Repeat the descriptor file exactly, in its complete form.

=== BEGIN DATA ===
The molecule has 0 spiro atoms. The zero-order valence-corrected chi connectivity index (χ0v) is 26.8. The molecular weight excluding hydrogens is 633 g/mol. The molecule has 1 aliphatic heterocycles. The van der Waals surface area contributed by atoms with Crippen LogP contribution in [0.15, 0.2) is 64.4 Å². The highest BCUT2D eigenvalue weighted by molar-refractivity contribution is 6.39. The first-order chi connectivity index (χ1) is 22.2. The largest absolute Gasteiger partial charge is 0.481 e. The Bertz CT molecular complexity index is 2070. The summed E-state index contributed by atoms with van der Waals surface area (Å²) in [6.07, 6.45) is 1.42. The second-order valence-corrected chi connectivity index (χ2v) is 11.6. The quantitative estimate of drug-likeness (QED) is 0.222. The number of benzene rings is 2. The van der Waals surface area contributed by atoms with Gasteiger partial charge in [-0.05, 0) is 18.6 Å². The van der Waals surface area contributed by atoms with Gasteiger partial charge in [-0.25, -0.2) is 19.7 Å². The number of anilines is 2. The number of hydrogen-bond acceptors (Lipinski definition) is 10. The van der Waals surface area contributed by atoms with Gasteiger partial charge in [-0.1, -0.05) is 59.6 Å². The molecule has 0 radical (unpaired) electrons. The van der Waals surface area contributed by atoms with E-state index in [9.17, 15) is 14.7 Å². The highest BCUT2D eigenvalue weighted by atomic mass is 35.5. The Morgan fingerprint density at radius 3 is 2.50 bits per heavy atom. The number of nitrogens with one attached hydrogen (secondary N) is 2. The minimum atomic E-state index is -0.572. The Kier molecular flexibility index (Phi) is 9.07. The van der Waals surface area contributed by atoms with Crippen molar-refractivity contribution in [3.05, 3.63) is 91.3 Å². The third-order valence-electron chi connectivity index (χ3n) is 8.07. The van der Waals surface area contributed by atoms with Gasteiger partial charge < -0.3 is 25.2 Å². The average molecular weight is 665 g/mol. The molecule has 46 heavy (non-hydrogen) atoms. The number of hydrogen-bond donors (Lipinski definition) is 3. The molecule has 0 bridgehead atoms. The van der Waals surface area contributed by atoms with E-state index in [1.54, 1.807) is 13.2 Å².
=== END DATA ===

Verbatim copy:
The molecule has 0 spiro atoms. The zero-order valence-corrected chi connectivity index (χ0v) is 26.8. The molecular weight excluding hydrogens is 633 g/mol. The molecule has 1 aliphatic heterocycles. The van der Waals surface area contributed by atoms with Crippen LogP contribution in [0.15, 0.2) is 64.4 Å². The highest BCUT2D eigenvalue weighted by molar-refractivity contribution is 6.39. The first-order chi connectivity index (χ1) is 22.2. The largest absolute Gasteiger partial charge is 0.481 e. The Bertz CT molecular complexity index is 2070. The summed E-state index contributed by atoms with van der Waals surface area (Å²) in [6.07, 6.45) is 1.42. The second-order valence-corrected chi connectivity index (χ2v) is 11.6. The quantitative estimate of drug-likeness (QED) is 0.222. The number of benzene rings is 2. The van der Waals surface area contributed by atoms with Gasteiger partial charge in [-0.05, 0) is 18.6 Å². The van der Waals surface area contributed by atoms with Gasteiger partial charge in [-0.25, -0.2) is 19.7 Å². The number of anilines is 2. The number of hydrogen-bond acceptors (Lipinski definition) is 10. The van der Waals surface area contributed by atoms with Gasteiger partial charge in [-0.1, -0.05) is 59.6 Å². The molecule has 0 radical (unpaired) electrons. The van der Waals surface area contributed by atoms with E-state index in [9.17, 15) is 14.7 Å². The highest BCUT2D eigenvalue weighted by atomic mass is 35.5. The Morgan fingerprint density at radius 3 is 2.50 bits per heavy atom. The number of nitrogens with one attached hydrogen (secondary N) is 2. The minimum atomic E-state index is -0.572. The Kier molecular flexibility index (Phi) is 9.07. The van der Waals surface area contributed by atoms with Crippen molar-refractivity contribution in [3.05, 3.63) is 91.3 Å². The third-order valence-electron chi connectivity index (χ3n) is 8.07. The van der Waals surface area contributed by atoms with Gasteiger partial charge < -0.3 is 25.2 Å². The average molecular weight is 665 g/mol. The molecule has 46 heavy (non-hydrogen) atoms. The number of hydrogen-bond donors (Lipinski definition) is 3. The molecule has 0 bridgehead atoms. The van der Waals surface area contributed by atoms with E-state index in [1.54, 1.807) is 13.2 Å².